Chapel Springs Revival by Ane Mulligan is the first book in a very enjoyable series of humorous novels. I love the way she combines small-town humor with an inspirational story. They balance each other and make it a fun and thought-provoking read. You’ll want to check out this series…

Click to tweet:  You’ll want to read Chapel Springs Revival, an INSPY Awards Nominee, by Ane Mulligan. #FavoriteFridayFiction #Fridayreads


Chapel Springs Revival
With a friend like Claire, you need a gurney, a mop, and a guardian angel.

Everybody in the small town of Chapel Springs, Georgia, knows best friends Claire Bennett and Patsy Kowalski. It’s impossible not to, what with Claire’s zany antics and Patsy’s self-appointed mission to keep her friend out of trouble. And trouble abounds. 

During an early morning discussion at Dees ‘n’ Doughs bakery with their ladies group, all Chapel Springs entrepreneurs, attention is drawn to the slackened tourist trade. With their livelihoods threatened, they join forces to address the town’s revitalization in hopes of drawing back the tourists. No one could have guessed the real issue needing restoration is their marriages.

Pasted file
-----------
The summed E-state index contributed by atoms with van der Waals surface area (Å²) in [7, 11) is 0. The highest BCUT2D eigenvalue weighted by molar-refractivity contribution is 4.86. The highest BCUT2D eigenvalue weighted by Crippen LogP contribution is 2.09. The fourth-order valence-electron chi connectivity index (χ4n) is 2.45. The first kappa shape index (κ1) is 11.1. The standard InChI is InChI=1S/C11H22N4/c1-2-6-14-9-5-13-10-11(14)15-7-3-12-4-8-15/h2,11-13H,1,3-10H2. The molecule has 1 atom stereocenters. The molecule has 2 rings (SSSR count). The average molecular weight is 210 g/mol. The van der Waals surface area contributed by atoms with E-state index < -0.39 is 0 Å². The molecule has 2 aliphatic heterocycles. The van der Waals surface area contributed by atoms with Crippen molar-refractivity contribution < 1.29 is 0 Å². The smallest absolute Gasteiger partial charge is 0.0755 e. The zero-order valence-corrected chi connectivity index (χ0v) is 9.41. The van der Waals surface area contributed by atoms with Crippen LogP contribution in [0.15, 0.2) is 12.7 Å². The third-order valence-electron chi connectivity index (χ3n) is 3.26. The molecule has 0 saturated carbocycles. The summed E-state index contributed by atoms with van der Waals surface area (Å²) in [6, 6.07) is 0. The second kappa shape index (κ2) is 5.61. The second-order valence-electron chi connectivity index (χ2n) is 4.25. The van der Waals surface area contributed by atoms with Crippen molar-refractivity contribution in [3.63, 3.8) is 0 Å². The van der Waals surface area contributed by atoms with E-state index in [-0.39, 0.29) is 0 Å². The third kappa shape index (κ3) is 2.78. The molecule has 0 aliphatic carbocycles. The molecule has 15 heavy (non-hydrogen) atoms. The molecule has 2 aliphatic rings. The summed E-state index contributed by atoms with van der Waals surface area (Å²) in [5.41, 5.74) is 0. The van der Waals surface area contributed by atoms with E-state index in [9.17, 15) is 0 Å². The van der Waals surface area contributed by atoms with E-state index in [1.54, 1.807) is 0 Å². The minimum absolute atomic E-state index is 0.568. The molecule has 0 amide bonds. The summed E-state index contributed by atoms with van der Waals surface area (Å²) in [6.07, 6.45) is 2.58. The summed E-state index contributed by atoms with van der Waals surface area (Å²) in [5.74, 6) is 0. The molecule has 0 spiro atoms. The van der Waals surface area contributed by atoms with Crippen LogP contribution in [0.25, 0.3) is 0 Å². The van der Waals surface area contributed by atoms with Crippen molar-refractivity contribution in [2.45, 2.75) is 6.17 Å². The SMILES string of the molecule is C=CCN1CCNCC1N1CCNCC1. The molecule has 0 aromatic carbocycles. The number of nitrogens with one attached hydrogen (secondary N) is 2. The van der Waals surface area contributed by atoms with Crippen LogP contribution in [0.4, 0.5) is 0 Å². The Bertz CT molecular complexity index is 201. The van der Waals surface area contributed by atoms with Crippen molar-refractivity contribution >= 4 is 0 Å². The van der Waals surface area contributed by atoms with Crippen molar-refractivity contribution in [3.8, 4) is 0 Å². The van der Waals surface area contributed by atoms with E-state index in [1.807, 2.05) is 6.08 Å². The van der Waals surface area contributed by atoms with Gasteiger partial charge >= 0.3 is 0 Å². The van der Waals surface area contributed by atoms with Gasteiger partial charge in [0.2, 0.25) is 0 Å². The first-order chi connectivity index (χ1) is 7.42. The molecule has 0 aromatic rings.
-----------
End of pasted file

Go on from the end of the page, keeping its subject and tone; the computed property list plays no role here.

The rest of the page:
Claire, a pottery artist, stumbles through life with her foot in her mouth. When she became a Christian, she thought life and her marriage would be included in the new creation part. But her thighs are just as big and her husband, Joel, is as ornery as ever. She’s become nothing more than a sheet-changer, a towel-folder, a pancake-flipper. Her life is humdrum and she’s tired of being taken for granted. 

Patsy has plans for her empty nest, plans that include a cruise ship. However, her husband, Nathan, continues to work long hours, and he’s not talking about slowing down. In fact, he’s not talking much at all. She’s asleep long before he comes home each night. At first she thought it was just because of tax season, but now she’s not so sure. Something other than work seems to keep him late at the office every night. With the lines of communication closed, she’ll have to find another way to reach him.